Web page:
Being sick isn’t fun. It makes you feel weak, fragile, and vulnerable. In this article, I will explain does your body burns more calories when sick, and help to clarify nutrition and calorie requirements.
As a general rule, you do burn more calories when sick because during the period of sickness or infection the body increases resting metabolic rate and raises oxygen consumption. It also increases the use of proteins as an energy source and elevates heat production, which all comes with higher calorie burn.
Keep reading to learn how much energy you need, what to eat, and how many calories you burn.
Calories When Sick
Overall, calories do matter when you’re sick because the body has to use more calories to be able to combat the sickness and recover faster. Having enough energy increases the chances of fighting off the virus.
On the other hand, not enough calories may cause a lack of energy and extends the sick time.
But before I answer should you eat more calories when sick, first I want to show you a fascinating study done by Dr. Leah MacDonald from La Trobe University in Melbourne Australia.
She documented that 25-50 percent calorie restriction was able to suppress sickness (MacDonald et al. 2011). Calorie restriction was documented in the past to alter cytokine levels, but this was the first time to show that calorie intake also matters in sickness.
Does being sick burn calories? As a whole, being sick burns calories because during sickness the viruses and bacterias dramatically modify cellular metabolism. This starts a cascade of metabolic processes, increases metabolic rate, and elevates core body temperature to fight against the viruses.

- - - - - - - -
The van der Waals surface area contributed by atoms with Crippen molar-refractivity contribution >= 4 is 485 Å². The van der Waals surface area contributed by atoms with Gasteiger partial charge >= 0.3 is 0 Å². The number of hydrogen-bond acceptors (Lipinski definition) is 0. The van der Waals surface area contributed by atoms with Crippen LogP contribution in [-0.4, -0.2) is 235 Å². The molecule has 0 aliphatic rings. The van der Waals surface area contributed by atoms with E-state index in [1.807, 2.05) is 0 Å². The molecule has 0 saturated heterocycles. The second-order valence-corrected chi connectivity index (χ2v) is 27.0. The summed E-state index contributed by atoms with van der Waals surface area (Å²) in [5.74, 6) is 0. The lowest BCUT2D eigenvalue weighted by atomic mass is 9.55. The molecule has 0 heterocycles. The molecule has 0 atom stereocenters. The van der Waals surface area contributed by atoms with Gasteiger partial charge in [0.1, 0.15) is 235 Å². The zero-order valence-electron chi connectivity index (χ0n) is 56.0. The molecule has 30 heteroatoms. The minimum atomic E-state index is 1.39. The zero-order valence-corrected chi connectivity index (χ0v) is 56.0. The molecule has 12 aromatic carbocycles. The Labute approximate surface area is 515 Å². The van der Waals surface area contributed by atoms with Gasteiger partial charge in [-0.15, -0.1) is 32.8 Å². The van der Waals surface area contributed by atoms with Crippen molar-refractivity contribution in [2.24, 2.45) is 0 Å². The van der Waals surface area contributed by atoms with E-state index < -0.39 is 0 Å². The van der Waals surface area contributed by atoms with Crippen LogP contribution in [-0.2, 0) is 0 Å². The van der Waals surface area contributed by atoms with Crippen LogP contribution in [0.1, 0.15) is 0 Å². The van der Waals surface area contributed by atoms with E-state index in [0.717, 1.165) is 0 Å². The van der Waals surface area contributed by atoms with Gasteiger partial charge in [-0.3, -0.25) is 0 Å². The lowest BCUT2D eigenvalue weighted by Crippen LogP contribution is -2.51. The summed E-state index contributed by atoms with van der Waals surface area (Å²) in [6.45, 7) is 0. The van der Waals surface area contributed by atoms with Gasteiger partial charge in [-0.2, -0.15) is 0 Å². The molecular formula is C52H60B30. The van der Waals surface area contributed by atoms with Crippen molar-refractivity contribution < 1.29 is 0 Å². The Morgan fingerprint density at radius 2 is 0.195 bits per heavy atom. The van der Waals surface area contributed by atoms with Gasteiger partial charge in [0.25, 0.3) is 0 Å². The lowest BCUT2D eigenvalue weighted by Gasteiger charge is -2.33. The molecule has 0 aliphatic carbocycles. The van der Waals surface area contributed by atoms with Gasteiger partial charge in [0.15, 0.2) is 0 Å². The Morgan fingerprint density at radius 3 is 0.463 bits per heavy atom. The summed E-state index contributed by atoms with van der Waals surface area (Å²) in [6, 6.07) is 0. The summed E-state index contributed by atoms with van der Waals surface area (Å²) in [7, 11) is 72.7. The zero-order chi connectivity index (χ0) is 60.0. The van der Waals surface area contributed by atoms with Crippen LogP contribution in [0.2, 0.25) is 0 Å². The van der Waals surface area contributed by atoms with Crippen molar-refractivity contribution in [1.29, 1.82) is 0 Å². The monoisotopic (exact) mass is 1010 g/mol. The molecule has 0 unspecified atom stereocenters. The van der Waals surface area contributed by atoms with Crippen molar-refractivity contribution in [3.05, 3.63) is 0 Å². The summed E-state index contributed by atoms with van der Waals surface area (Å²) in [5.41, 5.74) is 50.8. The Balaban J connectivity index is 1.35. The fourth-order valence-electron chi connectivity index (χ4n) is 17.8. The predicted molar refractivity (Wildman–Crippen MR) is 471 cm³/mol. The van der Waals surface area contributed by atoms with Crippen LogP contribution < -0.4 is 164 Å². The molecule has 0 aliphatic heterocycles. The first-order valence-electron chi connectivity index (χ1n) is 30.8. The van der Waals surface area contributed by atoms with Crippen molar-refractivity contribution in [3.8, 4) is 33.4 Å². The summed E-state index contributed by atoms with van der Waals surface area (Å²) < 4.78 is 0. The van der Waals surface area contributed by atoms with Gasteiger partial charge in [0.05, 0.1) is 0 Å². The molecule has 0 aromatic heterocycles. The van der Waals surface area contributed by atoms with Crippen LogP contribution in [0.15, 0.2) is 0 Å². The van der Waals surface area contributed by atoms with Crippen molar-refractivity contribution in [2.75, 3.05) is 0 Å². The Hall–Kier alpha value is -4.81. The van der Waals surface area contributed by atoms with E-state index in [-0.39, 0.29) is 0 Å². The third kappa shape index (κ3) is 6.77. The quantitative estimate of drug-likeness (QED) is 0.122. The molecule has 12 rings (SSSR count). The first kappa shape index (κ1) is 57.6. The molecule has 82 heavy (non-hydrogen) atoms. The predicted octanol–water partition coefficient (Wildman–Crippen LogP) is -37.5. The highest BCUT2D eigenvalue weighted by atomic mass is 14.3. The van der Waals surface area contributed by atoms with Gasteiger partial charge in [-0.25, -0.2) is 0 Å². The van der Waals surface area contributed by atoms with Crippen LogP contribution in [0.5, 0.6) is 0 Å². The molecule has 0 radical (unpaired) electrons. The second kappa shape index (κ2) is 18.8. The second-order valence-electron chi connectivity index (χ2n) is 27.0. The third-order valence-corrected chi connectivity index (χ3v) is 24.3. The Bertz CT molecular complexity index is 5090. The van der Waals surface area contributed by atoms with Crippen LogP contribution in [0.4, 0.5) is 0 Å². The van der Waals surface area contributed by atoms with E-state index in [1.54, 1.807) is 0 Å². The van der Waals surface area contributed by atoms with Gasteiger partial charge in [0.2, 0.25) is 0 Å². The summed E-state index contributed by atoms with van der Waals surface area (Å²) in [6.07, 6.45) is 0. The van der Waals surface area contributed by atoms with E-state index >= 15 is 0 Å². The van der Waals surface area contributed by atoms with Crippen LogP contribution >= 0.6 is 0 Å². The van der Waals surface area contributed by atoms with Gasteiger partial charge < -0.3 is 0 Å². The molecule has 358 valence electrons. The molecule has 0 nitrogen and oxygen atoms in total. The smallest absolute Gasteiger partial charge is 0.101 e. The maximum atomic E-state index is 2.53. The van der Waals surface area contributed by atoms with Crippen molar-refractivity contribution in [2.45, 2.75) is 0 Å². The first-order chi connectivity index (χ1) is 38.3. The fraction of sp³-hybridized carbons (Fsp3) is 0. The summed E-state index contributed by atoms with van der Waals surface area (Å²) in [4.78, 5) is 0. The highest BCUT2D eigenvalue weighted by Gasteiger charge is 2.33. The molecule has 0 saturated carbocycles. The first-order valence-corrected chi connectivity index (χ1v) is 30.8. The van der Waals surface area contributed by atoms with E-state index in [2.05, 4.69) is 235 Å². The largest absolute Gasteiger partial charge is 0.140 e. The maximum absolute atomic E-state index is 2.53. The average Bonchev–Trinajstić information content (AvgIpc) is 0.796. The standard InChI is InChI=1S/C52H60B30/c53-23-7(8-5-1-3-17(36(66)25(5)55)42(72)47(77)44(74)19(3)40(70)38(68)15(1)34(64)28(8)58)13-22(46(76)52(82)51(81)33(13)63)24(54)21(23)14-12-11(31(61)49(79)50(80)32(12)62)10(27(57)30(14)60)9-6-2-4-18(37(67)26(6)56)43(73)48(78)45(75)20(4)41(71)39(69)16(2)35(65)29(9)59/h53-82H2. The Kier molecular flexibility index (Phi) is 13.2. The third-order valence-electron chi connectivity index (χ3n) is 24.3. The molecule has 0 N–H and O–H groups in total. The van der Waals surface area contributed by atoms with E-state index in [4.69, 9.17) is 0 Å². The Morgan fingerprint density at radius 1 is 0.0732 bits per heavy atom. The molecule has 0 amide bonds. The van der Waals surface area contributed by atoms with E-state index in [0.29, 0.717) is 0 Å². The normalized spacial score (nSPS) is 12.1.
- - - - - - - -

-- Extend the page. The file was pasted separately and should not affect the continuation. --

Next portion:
Do you need more calories when sick? Overall, your body does not need more calories when sick. In fact, studies have shown that eating just below calorie maintenance was associated with better outcomes, including shorter hospital stay, ventilator dependence, use of antibiotics, and even mortality.
However, there is a fine line between less and too little because inadequate calorie and protein intake during sickness often leads to poor recovery (Yamamoto et al. 2020).
How Many Calories Do You Lose When Sick?
On average, you can lose 100 to 200 calories for every 0.5°C increase in core body temperature when sick. During sickness, the body elevates its basal metabolic rate by around 7% for every half-degree Celcius. The estimate will be influenced by total body temperature and calorie intake.
Another thing that influences calorie expenditure will be body weight and lean body weight as heavier people need more energy to increase core body temperature (Heyland et al. 2011).
How many calories do you need when sick? On average, you should be getting around 2000 to 3000 calories when sick, depending on your age, gender, and current body weight. It also depends on things like your physical activity, lean body mass, and the type of food you eat.
In other words, it depends.
Being sick is a perfect time to focus on a healthy diet. Adding protein, fresh fruits, and vegetables maybe won’t significantly shorten your sickness, but at least make you feel better.
Should you count calories when sick? In general, if you’re used to counting calories, you should continue doing it when you’re sick. This can help to control calorie intake, especially if you want to reach your desired weight goal. However, people who never count calories and don’t have any weight goals in mind should avoid calorie counting.
Should you restrict calories when sick? In general, you should only restrict your calories when sick when you have a weight loss goal or bodybuilding competition that you train for.
Calories and Fever
Fever is a symptom of having a higher than normal body temperature, which can be caused by several factors.
Does having fever burn calories? As a whole, you do burn more calories when you have a fever because fever triggers the thermoregulatory part of the hypothalamus to increase the core body temperature above 36.6°C. This process increases resting metabolic rate and as a result, the body burns more calories.